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Prevailing credit profiles in the mortgage market can influence access to housing credit. Among loans securitized by the government-sponsored enterprises (GSEs) Fannie Mae and Freddie Mac, two factors influence such access: the GSEs’ underwriting criteria as implemented through their respective automated underwriting systems and potential additional restrictions or “overlays” that lenders impose. With advancements in the automated underwriting systems and the fact that the GSEs insure the default risk of these mortgages, an important question is, “What is the added value of intermediaries’ discretionary overlays?”
recently released working paper, we consider a trade-off in which intermediaries reduce the cost of lending by screening out borrowers who are relatively likely to default but can also charge markups to increase profits. This blog post highlights key findings from the paper.
We first show in the paper that, at loan origination, interest rates positively correlate with well-known observable risks, such as lower credit scores, higher loan-to-value (LTV) ratios, and higher debt-to-income (DTI) ratios. This result holds even after we subtract the guarantee fees (or g-fees) that the GSEs charge to insure a loan, suggesting that lenders increase the interest rate to cover their own perceived risks.
Figure 1 illustrates this finding by using a binned scatterplot based on loans originated in 2016 and 2017. The vertical axis corresponds to either the interest rate (blue line) or the interest rate less all g-fees (red line), with upfront g-fees annualized based on a loan’s estimated present value multiplier, similar to the
FHFA g-fee report. The horizontal axis depicts the estimated probability of default conditional on a loan’s credit score, LTV, and DTI. On average, a one percentage point increase in observable risk is associated with a nine basis point increase in interest rates net of g-fees.
Figure 1: Interest rates increase with observable risk, even after subtracting the g-fee
Even for borrowers with comparable observable risk, higher interest rates predict default within two years, as we illustrate in Figure 2. With other evidence from the paper showing that interest rates have a relatively modest direct effect on default, this result suggests that lenders conduct additional screening to determine the risk spread.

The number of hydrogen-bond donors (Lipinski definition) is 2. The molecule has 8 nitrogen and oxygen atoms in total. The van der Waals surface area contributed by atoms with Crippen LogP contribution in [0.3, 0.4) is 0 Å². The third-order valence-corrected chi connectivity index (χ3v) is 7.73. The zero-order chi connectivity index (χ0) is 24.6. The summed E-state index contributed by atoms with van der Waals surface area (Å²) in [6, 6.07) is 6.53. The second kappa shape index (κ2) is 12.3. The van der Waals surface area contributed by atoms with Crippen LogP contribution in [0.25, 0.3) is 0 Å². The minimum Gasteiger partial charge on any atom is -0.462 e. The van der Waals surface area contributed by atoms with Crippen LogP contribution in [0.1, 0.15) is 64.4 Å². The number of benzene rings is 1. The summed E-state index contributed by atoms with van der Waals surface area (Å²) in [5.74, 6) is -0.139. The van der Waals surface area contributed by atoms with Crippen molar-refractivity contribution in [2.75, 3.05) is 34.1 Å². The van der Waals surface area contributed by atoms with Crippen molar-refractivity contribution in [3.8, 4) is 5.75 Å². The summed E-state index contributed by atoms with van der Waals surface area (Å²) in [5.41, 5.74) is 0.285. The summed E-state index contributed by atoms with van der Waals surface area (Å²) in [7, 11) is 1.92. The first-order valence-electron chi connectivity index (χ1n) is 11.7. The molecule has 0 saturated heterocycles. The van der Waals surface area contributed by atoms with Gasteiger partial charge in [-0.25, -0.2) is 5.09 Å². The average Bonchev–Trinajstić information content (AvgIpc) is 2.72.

Figure 2: Interest rates predict default, even when controlling for observable risk
To explain these figures in the paper, we develop a theoretical model of mortgage lender competition in which lenders face a positive expected loss given default. This liability incentivizes further screening to determine whether to offer a loan and, if so, to better price for risk. The loss given default could correspond to penalties imposed by the GSEs, such as repurchases or restrictions on the ability to continue doing business as a counterparty.
The model shows this additional screening can benefit borrowers with high observable risk relative to a counterfactual scenario in which lenders passively implement the GSEs’ underwriting requirements. However, discretionary behavior by lenders results in higher interest rates for most borrowers.
Finally, the model can also explain observed differences between banks and nonbanks. Specifically, nonbanks’ default rates exceed those of banks by more than 50% (0.75% vs. 0.44% for loans originated in 2016 and 2017). The difference partly attributes to nonbanks lending to borrowers with greater observable risk and partly attributes to nonbanks exhibiting higher default rates conditional on observable risk, as we illustrate in Figure 3. Nonbanks are also associated with higher interest rates conditional on observable risk, as we illustrate in Figure 4.
Figure 3: Nonbanks exhibit higher default rates even conditional on observable risk
Figure 4: Nonbanks exhibit higher interest rates even conditional on observable risk
We show in the paper that the observed differences between banks and nonbanks are more consistent with nonbanks having a lower loss given default rather than differences in screening quality. Understanding the nature of nonbanks is important because their share of the market has steadily increased since the financial crisis. Extrapolations from the model indicate that a nonbank-dominated market would have higher default rates but lower interest rates compared to a bank-dominated one.
For additional investigation of these results and further discussion, we invite you to read FHFA Working Paper 23-01 on “The Value of Intermediaries for GSE Loans.”
FHFA Stats Blog; GSE; Fannie Mae; Freddie Mac; Government Sponsored Enterprises (GSEs); Guarantee Fees; Guarantee Fees see ＂G-Fees＂; DTI; LTV; Intermediaries; Loan-to-Value (LTV) ratio; Interest Rate; Overlays; Nonbanks
Federal Housing Finance Agency Ali Kakhbod University of California, Berkeley Amir Kermani University of California, Berkeley and National Bureau of Economic Research
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